Even though the core of the new rapid prototyping technology is based on previous models, most features have been upgraded to fit professional standards. The outer shell looks chic, professional and fit for the office with its sleek new shell made up of carbon fiber. This certainly brings in a new level of class compared to their traditional colorful, plastic looking products. A little LCD panel on the pen shows the temperature of the pen which can go up to 482 degree Fahrenheit. This is a massive improvement from its previous, kid safe lines. The heating up happens at the bottom part of the pen, hence the device is obviously not made for children.
This high level of heat could be accomplished due to the addition of some upgraded materials that the company incorporated such as copper, wood, nylon, polycarbonate and bronze composite materials. This enables the device to be much more versatile when it comes to malleability and strength. When it comes to the matter of the wood strands, a lovely smell of sawdust can be experienced when the strand gets melted by the pen. Due to the polycarbonate, one can obtain a material that is able to draw air in better than any of the current product lines that the company has to offer.
According to CEO and co-founder of WobbleWorks Maxwell Bogue, world leading architects inspired the company when they first started their 3Doodler journey back in the year 2013. With plastic solidifying as the artist draws, a quick wave of the pen in the air does the trick. The dream of creating well defined 3D structures in thin air on the go is now a reality with the introduction of new materials like polycarbonate, an excited Bogue added. Indeed, when the initial version of the 3D drawing pen 3Doodler was launched on Kickstarter back in 2013, it attracted funds of around five hundred thousand dollars. It attracted the support of over five thousand backers in a single day. The competitors of this device are catching up soon too. A similar device called the Lix is also a 3D printing pen. It attracted immense amount of crowdfunding, i.e. a fund of around four hundred thousand pounds on Kickstarter.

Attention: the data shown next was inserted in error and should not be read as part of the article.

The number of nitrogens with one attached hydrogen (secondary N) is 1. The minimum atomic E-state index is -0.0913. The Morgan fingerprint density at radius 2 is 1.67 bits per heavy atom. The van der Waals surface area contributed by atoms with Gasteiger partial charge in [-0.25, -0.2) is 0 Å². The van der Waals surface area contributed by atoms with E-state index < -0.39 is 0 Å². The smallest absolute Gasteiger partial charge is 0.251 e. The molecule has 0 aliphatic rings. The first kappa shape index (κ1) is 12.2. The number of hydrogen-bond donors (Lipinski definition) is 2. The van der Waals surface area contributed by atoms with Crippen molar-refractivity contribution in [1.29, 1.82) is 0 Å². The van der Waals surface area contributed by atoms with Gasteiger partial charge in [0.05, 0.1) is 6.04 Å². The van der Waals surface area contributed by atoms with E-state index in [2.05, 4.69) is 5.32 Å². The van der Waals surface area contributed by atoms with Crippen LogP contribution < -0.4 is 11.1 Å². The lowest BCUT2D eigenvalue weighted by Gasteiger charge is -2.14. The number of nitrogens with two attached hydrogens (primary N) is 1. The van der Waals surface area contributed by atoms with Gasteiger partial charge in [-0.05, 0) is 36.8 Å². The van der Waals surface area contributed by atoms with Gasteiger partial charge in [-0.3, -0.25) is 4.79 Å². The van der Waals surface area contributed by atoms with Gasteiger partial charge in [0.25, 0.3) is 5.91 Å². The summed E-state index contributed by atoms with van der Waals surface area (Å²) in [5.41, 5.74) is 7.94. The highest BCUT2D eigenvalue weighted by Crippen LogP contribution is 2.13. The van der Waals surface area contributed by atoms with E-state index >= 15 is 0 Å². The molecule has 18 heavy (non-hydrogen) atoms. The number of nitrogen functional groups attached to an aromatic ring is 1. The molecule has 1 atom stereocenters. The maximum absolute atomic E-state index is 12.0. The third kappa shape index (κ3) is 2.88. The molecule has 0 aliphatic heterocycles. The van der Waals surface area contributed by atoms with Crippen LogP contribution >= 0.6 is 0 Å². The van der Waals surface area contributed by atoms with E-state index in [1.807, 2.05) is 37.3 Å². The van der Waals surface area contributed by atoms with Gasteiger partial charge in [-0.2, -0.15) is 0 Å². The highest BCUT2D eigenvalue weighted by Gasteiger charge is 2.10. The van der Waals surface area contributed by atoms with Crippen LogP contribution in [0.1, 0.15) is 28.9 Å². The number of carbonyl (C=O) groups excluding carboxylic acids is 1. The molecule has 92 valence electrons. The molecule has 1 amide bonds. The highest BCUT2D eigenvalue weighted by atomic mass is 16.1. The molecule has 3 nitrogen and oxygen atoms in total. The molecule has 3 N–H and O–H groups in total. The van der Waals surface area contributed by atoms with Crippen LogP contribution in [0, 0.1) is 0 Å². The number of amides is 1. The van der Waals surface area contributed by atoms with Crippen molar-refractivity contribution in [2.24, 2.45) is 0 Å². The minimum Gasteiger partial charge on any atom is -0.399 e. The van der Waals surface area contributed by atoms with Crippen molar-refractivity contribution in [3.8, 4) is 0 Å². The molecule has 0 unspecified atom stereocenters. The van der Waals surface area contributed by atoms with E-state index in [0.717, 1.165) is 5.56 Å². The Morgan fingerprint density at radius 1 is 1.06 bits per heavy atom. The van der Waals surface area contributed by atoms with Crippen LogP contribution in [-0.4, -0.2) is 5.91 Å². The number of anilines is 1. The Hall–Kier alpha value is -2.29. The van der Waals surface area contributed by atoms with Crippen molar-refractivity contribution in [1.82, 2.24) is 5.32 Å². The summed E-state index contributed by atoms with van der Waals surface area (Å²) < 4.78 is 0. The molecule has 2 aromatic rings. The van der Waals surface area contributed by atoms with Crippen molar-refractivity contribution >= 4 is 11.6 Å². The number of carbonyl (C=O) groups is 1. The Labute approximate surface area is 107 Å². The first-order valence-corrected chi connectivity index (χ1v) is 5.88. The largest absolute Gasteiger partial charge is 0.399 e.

WobbleWorks created a wide range of models in order to demonstrate the possibilities of the new 3Doodler Pro which included some scale architectural models, lampshades and intricate vase holders.Initially, the 3Doodler Pro is priced at $249 and comes with one hundred strands of materials, portable battery pack and a set of nozzles. It can be ordered from the MoMA Design Store, soon to be hitting stores and websites like the 3Doodler Pro website, Macy’s, Amazon, and Barnes & Noble etc.
The company is hopeful that the new Pro version of 3Doodler will be successful in attracting designers, architects and other design professionals who are interested in creating 3D models, forms and rapid prototyping.